We supported the wrong side in VietnamDuring the Vietnam...

the Forum

April 18, 1995

We supported the wrong side in Vietnam

During the Vietnam war, I would drive past the National Cemetery in Baltimore and always feel saddened as I watched the green hillside facing Wilkens Avenue turn white with the graves of young men we were bringing back home in body bags.

I hated that war because I knew even then that it was based on lies from start to finish.

The corrupt South Vietnamese generals, whose Swiss bank accounts were being filled by American largess, were no patriotic defenders of freedom and democracy.

In contrast, the leaders of the north, having fought the good fight to free their country from both the Japanese and the French, were driven into the Communist camp by our intransigence in failing to recognize the legitimacy of their cause. We were supporting the wrong side.

One lie led to another. The domino theory was concocted. The attack on our naval vessels in the Gulf of Tonkin was a fabrication engineered by President Lyndon Johnson and used to bully Congress into approval of a vast escalation of the war. It kept getting worse.

Now we see a tearful Robert McNamara telling us on national television that it was all a mistake.

But the mistake, as he sees it, is that we continued to send more troops to the Far East even after he and his hand-picked staff had serious doubts that a military victory was possible.

That error might almost be characterized as an honest mistake in judgment. What is inexcusable is that the American people were lied to and led by their leaders into a war that was not in our national interest and should never have been fought in the first place.

Fred Gornick


Omit 'adopted'

When, in your obituaries and articles, you refer to the ''adopted'' child of whomever, you diminish adoptive parents everywhere. I think I speak for many of us when I request that you please stop it.

Pamela T. Prenger


Reward was paltry

Isn't it wonderful that there are still people like Laurie O'Connell? She's the Loyola graduate student who found $6,000 in an unidentified purse and returned it to the couple who had lost it. Ms. O'Connell put the bag in a safe deposit box and waited for information about the possible owner.

Antonina Berest and Iosif Tsitlik, the Russian immigrant couple who had carelessly lost the money don't know how lucky they are. It is disappointing that their reward to the finder merely consisted of six red roses and a tea cozy.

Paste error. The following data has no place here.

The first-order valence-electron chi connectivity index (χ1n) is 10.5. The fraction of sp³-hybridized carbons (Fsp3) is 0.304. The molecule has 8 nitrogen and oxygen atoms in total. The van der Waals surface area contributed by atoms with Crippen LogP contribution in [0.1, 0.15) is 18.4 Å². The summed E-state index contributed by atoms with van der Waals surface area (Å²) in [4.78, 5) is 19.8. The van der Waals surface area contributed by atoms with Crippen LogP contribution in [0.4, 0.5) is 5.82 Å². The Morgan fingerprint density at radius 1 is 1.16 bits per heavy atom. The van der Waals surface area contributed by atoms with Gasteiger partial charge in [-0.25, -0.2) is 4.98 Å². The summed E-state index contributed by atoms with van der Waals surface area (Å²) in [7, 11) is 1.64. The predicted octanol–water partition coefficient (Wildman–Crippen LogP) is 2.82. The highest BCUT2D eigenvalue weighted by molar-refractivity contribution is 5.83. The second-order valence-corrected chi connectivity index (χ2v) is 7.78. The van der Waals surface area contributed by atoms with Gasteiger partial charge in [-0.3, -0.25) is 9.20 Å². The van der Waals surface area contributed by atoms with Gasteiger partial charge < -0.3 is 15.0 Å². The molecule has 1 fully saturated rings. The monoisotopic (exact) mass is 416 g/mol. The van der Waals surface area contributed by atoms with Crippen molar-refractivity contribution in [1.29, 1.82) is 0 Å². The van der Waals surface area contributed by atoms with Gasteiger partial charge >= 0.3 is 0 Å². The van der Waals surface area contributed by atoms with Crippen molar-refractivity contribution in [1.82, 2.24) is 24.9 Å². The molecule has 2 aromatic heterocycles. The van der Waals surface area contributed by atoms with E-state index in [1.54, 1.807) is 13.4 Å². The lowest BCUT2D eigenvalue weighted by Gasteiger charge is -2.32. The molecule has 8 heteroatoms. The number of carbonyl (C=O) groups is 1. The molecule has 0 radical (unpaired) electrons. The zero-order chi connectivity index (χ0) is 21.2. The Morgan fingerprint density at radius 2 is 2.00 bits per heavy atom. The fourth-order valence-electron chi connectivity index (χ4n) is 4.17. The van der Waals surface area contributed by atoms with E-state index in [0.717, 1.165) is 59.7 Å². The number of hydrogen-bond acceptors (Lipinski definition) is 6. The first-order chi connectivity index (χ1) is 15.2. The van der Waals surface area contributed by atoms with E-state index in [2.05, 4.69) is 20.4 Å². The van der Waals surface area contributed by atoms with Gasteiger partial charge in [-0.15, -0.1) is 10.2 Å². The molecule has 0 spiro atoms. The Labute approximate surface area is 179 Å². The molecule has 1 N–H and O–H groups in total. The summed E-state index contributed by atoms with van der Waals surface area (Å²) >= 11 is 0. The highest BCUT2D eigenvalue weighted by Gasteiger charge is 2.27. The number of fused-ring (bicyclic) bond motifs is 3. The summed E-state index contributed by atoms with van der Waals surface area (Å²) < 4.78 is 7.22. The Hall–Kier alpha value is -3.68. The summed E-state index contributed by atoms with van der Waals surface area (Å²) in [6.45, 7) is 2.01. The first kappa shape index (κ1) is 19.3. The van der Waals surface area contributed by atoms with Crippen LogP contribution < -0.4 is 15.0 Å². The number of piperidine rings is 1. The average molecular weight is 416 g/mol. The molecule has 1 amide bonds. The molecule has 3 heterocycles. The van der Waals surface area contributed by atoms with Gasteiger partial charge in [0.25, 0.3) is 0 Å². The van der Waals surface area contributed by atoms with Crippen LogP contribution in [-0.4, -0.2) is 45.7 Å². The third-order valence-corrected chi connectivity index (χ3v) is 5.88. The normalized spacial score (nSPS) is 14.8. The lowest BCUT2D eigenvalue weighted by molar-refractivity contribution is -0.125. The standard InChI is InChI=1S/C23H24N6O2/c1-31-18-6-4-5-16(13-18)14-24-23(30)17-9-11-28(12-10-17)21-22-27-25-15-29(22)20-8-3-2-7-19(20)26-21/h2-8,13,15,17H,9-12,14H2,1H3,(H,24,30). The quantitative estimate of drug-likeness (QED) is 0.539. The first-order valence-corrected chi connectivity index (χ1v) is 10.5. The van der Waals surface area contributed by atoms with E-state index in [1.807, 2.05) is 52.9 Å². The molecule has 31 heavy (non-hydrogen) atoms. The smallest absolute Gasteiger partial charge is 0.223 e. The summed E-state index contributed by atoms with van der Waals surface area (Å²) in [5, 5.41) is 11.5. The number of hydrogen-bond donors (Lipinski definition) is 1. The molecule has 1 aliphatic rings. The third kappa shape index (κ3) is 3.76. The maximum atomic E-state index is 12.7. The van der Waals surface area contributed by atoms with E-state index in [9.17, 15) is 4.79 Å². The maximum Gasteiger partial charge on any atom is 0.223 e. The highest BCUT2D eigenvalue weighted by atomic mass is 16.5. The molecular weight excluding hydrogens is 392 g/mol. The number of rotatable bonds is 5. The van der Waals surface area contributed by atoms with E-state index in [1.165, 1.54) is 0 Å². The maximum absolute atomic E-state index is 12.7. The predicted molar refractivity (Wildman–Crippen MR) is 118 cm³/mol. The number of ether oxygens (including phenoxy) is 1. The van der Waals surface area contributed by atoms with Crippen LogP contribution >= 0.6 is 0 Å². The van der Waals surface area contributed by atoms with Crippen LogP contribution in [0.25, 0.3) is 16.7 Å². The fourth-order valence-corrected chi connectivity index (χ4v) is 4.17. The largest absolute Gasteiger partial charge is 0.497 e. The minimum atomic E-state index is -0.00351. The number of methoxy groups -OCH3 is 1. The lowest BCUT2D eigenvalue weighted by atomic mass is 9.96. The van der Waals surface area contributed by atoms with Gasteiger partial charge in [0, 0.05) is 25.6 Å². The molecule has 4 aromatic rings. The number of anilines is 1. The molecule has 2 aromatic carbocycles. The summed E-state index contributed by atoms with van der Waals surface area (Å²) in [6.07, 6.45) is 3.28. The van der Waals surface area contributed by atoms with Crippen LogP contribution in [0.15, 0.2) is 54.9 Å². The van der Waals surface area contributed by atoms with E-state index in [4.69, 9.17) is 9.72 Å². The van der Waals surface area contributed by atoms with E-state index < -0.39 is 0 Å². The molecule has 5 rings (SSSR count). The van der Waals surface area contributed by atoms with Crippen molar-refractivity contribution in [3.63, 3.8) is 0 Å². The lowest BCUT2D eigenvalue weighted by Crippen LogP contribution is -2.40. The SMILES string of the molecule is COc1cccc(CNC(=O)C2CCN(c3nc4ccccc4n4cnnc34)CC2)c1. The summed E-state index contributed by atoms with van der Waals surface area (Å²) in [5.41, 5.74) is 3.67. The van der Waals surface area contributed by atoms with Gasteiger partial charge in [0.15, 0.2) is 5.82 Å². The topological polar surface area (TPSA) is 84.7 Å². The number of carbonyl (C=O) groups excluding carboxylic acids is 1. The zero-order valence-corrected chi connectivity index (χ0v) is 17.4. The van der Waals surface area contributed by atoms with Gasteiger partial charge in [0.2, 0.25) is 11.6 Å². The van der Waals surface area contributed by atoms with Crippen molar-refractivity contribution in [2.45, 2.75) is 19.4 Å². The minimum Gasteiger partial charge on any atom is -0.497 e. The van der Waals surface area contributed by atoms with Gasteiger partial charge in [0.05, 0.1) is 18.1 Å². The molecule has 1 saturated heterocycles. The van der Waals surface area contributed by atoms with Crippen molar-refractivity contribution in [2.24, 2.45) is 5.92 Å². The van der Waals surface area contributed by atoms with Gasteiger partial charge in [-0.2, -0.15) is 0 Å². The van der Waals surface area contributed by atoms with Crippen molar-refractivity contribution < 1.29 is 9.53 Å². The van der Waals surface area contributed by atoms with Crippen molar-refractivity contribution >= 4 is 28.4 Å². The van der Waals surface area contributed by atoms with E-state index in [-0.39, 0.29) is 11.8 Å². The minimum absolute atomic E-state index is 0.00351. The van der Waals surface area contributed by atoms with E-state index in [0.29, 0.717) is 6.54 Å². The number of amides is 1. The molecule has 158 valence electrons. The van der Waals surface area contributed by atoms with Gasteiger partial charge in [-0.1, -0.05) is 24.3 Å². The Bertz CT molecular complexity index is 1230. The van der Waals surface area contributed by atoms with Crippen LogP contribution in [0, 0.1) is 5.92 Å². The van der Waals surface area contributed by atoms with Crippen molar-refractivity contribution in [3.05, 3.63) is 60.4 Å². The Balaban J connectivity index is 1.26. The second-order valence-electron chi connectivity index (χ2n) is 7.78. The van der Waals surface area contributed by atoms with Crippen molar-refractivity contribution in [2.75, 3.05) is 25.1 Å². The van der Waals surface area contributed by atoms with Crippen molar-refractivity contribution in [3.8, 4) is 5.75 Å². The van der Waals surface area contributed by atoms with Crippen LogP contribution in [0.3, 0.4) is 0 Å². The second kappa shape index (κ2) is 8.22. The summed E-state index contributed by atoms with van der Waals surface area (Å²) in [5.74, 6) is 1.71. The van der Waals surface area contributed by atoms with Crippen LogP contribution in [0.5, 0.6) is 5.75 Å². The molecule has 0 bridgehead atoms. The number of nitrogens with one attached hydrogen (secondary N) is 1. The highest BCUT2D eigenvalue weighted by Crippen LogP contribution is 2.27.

In many countries a gift equalling a percentage value of the returned property is considered in order. I believe Mayor Kurt L. Schmoke and the City of Baltimore should do something to publicly commend Laurie O'Connell for her honesty and diligence. It might make up for the shabby thanks she got from the Russian couple.

Rosalind Nester


Unfair to young

It was with great dismay and perplexity that I read the March 12 article by staff writers Thomas W. Waldron and William F. Zorzi Jr. The article's title, "Young's ties to health-care firms stir questions," is at best misleading, as the article confirms questions only in the minds of the writers.

Further, the article offers no rationale at all for singling out state Sen. Larry Young. It offers nothing in terms of what percentage of state legislators have other jobs, where their campaign finances come from or how they represent the varied interests in their districts.

It is believed that Senator Young, like all legislators, actually has a responsibility to engage in activities on behalf of the total constituency which they were elected to represent. This constituency includes business as well as labor.

Over the years, Senator Young has well represented the citizens of his district, and indeed the citizens of this state.

This is indicated by the fact that the senator has been re-elected several times and has been rewarded by his peers with greater leadership responsibilities.

In closing, I found the article to be irresponsible and insulting. I would hope that in the future, The Baltimore Sun will cease to "stir questions" through innuendo and insinuations.

Robert Moore


The writer is the president of the Health Care Workers Union.

Dangers of meat

The report that a six-year Harvard University study of nearly 45,000 health professionals found no relation between fish consumption and reduced risk of heart disease points out the folly of seeking improved health by changing from one kind of meat to another.

Public concern with health hazards of red meat during the past decade has raised U.S. per capita fish consumption by 25 percent to over 15 pounds per year.

But fish and other seafood sources spend their entire life filtering industrial waste, agricultural runoff and urban sewage. Though lower in fat and cholesterol, their flesh contains ample supplies of heavy metals and pesticides, responsible for several forms of cancer and birth defects, as well as agents of infectious diseases.

Remedies are few. Thorough cooking destroys most pathogens, but does nothing to the toxic substances.

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